By Jan Kunnas

A survey conducted in 2010 found that 89 percent of the 38 000 active researchers that answered the survey are convinced that open access is beneficial for their research field, directly improving the way the scientific community work. Still only 8—10 percent of articles are published yearly in open access journals (Dallmeier‐Tiessen et al., 2011

One of the main advantages of the various open access journals operating on the Internet is that they make original scientific research available also to laymen, the taxpayers who finance scientific research in the first place. There is, however, a need for carrots to induce scholars to publish in open access journals. I would toss the ball to the Ivy League and other prestigious universities. They could take the first step by favoring open access journals when evaluating academic merits. I am confident that the rest of the academic world would follow, it usually does. The advantage of this approach is that it would lift up researchers with more interest in the societal impact of their research, as it would favor researchers valuing accessibility of their research over the prestige of the outlet of their research.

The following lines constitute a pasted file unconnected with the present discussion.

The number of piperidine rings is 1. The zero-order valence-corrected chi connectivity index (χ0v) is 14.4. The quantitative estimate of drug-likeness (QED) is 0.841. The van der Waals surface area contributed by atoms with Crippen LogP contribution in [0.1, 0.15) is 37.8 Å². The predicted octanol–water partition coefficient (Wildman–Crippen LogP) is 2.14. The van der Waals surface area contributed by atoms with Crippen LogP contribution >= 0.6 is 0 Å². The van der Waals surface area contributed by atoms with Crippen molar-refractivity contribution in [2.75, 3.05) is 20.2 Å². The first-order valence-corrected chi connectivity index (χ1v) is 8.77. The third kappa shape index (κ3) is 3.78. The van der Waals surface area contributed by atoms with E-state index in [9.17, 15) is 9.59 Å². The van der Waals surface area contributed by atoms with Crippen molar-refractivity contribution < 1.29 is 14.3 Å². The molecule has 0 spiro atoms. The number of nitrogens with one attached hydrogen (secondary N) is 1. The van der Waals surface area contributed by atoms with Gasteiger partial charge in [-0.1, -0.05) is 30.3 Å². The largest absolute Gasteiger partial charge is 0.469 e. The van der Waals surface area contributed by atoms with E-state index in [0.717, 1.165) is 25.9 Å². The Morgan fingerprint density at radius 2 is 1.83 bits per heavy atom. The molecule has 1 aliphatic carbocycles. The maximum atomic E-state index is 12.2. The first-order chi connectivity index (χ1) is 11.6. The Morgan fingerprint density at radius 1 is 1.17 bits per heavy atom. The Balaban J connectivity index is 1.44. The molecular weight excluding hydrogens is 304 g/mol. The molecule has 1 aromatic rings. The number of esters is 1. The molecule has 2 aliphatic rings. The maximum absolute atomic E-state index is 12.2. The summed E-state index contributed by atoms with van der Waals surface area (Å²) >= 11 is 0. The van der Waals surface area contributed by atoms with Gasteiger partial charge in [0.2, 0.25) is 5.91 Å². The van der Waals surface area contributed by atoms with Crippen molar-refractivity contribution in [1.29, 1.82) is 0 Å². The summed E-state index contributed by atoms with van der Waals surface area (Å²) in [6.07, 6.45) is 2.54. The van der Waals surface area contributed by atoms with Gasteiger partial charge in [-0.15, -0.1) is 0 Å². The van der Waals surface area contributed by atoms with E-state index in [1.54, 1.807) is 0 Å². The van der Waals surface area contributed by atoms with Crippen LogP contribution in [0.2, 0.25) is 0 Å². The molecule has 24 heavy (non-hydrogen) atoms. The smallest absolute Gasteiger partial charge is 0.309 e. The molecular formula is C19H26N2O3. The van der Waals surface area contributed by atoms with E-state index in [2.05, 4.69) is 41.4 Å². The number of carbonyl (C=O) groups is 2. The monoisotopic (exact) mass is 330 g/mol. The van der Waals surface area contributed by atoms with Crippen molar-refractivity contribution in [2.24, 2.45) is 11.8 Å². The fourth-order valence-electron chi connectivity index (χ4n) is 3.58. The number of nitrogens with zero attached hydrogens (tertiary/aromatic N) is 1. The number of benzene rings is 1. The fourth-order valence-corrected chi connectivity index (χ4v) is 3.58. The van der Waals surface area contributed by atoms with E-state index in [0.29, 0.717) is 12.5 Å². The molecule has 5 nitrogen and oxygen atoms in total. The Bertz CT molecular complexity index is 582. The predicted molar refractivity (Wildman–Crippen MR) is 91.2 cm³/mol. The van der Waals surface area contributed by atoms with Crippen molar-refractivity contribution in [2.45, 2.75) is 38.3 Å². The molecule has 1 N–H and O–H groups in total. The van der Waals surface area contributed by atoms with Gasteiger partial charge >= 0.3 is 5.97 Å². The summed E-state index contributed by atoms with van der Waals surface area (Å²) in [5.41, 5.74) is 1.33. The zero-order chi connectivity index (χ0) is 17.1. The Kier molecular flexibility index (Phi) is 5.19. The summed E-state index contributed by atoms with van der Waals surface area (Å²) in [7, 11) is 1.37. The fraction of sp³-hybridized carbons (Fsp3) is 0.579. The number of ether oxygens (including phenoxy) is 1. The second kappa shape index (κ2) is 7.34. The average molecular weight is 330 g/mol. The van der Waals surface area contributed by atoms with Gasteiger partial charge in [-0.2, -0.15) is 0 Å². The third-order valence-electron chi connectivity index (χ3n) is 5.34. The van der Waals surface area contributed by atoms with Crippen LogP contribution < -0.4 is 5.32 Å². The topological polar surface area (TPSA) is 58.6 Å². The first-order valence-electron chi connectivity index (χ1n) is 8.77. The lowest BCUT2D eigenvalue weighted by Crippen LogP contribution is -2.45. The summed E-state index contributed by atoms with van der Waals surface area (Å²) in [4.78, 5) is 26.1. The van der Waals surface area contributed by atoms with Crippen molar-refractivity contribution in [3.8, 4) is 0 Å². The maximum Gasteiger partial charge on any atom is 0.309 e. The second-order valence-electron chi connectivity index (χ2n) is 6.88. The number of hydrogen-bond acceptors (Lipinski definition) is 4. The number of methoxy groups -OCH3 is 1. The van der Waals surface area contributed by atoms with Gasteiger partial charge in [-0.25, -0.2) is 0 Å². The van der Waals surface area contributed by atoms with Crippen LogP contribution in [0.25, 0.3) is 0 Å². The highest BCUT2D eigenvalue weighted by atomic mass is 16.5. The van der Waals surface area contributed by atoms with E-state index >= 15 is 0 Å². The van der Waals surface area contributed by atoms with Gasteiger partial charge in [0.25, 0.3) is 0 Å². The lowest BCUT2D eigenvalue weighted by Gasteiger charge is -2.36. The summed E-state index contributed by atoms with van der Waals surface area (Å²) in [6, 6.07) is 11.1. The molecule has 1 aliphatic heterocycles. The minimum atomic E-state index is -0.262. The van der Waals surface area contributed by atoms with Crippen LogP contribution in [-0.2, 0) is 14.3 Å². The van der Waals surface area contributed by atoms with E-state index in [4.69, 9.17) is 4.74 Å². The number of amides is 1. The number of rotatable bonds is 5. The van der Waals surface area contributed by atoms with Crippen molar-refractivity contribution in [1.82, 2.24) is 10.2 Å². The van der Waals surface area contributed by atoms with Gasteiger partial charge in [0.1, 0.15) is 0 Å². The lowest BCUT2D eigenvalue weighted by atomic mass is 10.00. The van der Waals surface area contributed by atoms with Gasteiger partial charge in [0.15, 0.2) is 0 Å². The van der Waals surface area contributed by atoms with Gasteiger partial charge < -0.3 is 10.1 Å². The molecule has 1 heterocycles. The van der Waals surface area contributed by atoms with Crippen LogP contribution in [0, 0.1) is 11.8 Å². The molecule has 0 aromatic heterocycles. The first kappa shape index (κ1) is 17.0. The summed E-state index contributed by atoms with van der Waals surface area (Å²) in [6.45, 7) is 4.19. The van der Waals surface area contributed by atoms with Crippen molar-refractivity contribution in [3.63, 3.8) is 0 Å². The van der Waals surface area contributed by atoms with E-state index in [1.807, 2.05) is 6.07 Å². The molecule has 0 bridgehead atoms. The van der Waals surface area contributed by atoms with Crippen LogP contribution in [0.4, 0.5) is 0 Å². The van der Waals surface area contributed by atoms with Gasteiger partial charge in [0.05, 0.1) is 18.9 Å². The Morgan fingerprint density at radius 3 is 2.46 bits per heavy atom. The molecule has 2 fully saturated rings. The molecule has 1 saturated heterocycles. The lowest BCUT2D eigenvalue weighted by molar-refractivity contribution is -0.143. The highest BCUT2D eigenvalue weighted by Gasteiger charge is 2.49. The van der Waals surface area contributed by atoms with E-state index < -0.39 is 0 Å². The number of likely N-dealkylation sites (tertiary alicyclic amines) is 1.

Though I like your idea, I think the actual step to publish in OA journals deserves consideration. The fact that many well-reputed OA journals require publication fees is an obstacle to less well-funded researchers and institutions and may therefore eventually reproduce the same selection in favor of prestigious (well-funded) institutions we currently have. What do you think?

Tanja Gabriele Baudson · 13 Feb, 2016

I completely agree with you Tanja. The solution is what Haschak calls Platinum route to open-access: "It is my firm belief that all scholarly journal articles should be free and freely accessible. There never should be a charge to the readers, the authors, or the institutions for access.”

Financing could come from money freed up from journal subscriptions. Resources put in open access journals could also be considered as an investment in the recognizability & prestige of the hosting University.

Jan Kunnas · 2 May, 2016
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Jan Kunnas



Published: 3 Aug, 2015

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